While the policy is comprehensive in its nature, its considerations for Early Childhood Education seem too good to be true.
There has seldom been an educational reform that has received the kind of admiration that the New Education Policy of 2020 generated; mostly because we haven’t had such decisive action in the past three decades. I viewed it as a welcoming one, especially after the disastrous CAB.
However, once you look into the details of this policy, you realise that it promises way more than we can hope for it to deliver.
However, once you look into the details of this policy, you realise that it promises way more than we can hope for it to deliver. While the policy focuses on the entire education system, what I would like to focus upon on this blog is the steps it takes for early childhood care and education.
Before putting forward my opinions on this matter, I would like to mention that I understand the policy is in its nascency and we cannot determine its mettle just yet. However, what I really want to focus on are the most apparent challenges in its implementation.
I have had a very close interaction with early childhood education because of my mother. She has her own preschool in my city, Pune, and I have regularly worked with her whenever I get the time. One of the things that I have realised is that parents, irrespective of their social class do not understand the importance of early childhood education. Therefore, it becomes very difficult to convince them to invest in it.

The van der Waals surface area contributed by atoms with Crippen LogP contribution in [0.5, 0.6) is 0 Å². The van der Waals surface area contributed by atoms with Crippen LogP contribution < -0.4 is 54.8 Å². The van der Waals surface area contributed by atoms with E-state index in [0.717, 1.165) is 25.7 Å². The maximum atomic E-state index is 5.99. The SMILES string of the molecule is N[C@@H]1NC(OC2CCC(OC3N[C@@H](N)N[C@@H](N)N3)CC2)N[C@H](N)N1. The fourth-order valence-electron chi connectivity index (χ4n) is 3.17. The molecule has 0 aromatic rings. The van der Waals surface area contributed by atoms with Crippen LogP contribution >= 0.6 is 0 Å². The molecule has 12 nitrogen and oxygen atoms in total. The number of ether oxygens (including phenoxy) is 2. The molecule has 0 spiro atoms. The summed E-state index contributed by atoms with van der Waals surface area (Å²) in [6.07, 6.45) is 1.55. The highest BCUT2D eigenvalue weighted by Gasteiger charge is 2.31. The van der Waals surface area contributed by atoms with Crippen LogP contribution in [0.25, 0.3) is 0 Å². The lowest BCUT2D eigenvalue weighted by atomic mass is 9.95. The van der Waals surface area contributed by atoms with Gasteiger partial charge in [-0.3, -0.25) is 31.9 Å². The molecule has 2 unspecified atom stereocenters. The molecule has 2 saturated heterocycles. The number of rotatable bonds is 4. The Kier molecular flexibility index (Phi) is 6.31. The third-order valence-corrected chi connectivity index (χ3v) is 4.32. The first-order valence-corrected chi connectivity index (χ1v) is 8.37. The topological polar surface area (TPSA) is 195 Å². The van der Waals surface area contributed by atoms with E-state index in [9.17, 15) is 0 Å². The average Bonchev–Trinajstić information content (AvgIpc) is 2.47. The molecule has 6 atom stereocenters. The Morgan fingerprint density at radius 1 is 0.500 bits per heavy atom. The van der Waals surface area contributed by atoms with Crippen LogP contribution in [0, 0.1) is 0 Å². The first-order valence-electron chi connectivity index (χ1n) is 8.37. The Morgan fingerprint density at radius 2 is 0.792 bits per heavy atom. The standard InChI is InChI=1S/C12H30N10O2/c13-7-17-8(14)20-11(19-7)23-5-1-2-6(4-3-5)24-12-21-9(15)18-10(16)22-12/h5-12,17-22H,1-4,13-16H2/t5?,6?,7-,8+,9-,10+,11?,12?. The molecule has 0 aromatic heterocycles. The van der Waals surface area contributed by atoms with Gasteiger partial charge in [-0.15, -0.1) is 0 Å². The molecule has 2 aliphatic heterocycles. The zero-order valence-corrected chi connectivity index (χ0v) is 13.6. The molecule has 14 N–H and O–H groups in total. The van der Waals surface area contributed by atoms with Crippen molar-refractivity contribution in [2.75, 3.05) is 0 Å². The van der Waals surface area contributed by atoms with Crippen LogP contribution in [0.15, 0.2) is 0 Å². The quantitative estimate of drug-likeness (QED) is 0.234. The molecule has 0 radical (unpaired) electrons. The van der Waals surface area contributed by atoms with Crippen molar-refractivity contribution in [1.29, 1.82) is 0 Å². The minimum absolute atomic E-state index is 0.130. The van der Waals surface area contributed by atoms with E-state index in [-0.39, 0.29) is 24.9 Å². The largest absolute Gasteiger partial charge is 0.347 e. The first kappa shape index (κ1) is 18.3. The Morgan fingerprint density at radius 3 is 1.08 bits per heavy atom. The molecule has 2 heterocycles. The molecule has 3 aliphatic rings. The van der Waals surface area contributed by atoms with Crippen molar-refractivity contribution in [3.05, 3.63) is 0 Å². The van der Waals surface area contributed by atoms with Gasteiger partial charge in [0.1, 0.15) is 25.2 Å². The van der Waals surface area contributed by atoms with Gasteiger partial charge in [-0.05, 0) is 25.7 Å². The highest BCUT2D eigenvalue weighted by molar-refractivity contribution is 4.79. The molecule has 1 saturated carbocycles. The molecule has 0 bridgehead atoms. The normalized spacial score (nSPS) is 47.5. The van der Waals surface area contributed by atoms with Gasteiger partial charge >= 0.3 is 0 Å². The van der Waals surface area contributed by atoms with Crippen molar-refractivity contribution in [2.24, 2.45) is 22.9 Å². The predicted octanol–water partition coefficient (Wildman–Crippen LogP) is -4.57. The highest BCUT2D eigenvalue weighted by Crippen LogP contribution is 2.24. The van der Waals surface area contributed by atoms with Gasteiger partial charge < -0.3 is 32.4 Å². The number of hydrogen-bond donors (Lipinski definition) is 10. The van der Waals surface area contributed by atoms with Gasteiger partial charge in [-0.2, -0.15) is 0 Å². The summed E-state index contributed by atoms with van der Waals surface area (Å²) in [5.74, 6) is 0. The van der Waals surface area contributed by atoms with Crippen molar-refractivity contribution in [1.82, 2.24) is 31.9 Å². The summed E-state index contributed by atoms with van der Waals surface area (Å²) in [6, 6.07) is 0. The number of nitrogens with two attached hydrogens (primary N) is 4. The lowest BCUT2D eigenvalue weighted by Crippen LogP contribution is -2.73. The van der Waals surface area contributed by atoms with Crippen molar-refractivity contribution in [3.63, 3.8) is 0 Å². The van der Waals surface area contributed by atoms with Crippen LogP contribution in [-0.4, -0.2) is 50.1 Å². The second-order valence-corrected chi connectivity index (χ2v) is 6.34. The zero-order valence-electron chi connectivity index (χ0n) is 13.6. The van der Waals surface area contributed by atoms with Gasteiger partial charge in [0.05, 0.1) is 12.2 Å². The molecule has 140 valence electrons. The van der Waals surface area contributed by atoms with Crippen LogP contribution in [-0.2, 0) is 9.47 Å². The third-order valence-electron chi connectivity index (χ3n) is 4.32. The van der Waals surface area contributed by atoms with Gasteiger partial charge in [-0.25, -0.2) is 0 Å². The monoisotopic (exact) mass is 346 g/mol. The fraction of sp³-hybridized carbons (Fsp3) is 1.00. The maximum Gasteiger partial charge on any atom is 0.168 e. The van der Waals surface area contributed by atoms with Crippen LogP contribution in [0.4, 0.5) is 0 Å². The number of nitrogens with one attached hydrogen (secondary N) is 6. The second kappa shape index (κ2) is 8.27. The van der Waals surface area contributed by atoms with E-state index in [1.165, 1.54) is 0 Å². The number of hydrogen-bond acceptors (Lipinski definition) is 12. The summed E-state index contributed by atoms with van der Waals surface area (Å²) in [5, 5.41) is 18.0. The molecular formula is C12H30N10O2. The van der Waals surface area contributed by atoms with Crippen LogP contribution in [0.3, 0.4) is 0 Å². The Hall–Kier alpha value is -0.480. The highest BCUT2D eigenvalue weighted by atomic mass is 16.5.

It is also worthwhile to note that early childhood requires a lot of investment, sometimes even more than a primary school. This is because the teaching aids required for younger kids are more in quantity as well as cost in comparison to those required for children in higher standards. It takes a lot of effort to gain and maintain the attention of younger children.
Aside from teaching aids, the teachers also need to put in a considerable amount of time in preparing for classes. Usually, the teaching aids are prepared by the teachers themselves, either due to lack of funds or lack of accessibility. This increases their work hour to almost 8 to 10 hours a day in best-case scenarios. In spite of this, their salaries are usually lesser than those of their colleagues teaching in higher standards.
Pre-schools also require additional workforce in the form of ‘aayas’ or maids. These maids have to be constantly with the teachers and have to pay double the amount of attention to the young kids. Again there is a noticeable pay disparity in their wages.
Another thing that I would like to talk about is accreditation and certification. The policy in its current form seems to have taken into consideration only the preschools that run under the banner of consolidated primary and higher secondary schools and in the case of rural areas, anganwadis associated with private schools.